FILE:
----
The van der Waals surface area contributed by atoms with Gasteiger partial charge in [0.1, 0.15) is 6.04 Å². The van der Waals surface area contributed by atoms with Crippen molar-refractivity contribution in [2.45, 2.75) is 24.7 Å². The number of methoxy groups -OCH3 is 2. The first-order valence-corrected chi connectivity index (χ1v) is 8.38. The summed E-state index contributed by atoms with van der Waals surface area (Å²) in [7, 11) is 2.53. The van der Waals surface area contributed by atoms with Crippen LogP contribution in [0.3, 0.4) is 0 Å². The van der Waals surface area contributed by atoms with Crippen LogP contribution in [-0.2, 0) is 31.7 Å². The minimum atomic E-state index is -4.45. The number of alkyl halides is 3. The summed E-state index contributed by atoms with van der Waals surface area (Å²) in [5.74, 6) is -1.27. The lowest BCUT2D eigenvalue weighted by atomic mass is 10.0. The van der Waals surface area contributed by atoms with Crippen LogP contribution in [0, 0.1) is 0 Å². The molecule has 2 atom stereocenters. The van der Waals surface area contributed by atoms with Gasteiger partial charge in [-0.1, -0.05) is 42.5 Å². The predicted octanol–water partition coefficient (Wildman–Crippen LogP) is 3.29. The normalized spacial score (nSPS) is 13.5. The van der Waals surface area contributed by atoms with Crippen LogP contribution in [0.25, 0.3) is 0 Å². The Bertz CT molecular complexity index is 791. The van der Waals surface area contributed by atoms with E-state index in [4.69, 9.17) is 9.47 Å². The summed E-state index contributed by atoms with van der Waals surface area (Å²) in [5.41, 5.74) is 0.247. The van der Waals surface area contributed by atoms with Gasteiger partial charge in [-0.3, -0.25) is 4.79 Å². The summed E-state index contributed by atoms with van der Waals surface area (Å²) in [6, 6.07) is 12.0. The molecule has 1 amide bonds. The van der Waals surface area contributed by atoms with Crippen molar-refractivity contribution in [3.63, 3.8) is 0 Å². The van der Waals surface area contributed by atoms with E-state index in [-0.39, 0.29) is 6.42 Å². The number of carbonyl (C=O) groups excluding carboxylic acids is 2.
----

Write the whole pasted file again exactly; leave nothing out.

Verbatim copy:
The van der Waals surface area contributed by atoms with Gasteiger partial charge in [0.1, 0.15) is 6.04 Å². The van der Waals surface area contributed by atoms with Crippen molar-refractivity contribution in [2.45, 2.75) is 24.7 Å². The number of methoxy groups -OCH3 is 2. The first-order valence-corrected chi connectivity index (χ1v) is 8.38. The summed E-state index contributed by atoms with van der Waals surface area (Å²) in [7, 11) is 2.53. The van der Waals surface area contributed by atoms with Crippen LogP contribution in [0.3, 0.4) is 0 Å². The van der Waals surface area contributed by atoms with Crippen LogP contribution in [-0.2, 0) is 31.7 Å². The minimum atomic E-state index is -4.45. The number of alkyl halides is 3. The summed E-state index contributed by atoms with van der Waals surface area (Å²) in [5.74, 6) is -1.27. The lowest BCUT2D eigenvalue weighted by atomic mass is 10.0. The van der Waals surface area contributed by atoms with Crippen LogP contribution in [0, 0.1) is 0 Å². The molecule has 2 atom stereocenters. The van der Waals surface area contributed by atoms with Gasteiger partial charge in [-0.1, -0.05) is 42.5 Å². The predicted octanol–water partition coefficient (Wildman–Crippen LogP) is 3.29. The normalized spacial score (nSPS) is 13.5. The van der Waals surface area contributed by atoms with Crippen LogP contribution in [0.25, 0.3) is 0 Å². The Bertz CT molecular complexity index is 791. The van der Waals surface area contributed by atoms with E-state index in [4.69, 9.17) is 9.47 Å². The summed E-state index contributed by atoms with van der Waals surface area (Å²) in [5.41, 5.74) is 0.247. The van der Waals surface area contributed by atoms with Gasteiger partial charge in [-0.3, -0.25) is 4.79 Å². The summed E-state index contributed by atoms with van der Waals surface area (Å²) in [6, 6.07) is 12.0. The molecule has 1 amide bonds. The van der Waals surface area contributed by atoms with Crippen molar-refractivity contribution in [3.63, 3.8) is 0 Å². The van der Waals surface area contributed by atoms with E-state index in [-0.39, 0.29) is 6.42 Å². The number of carbonyl (C=O) groups excluding carboxylic acids is 2.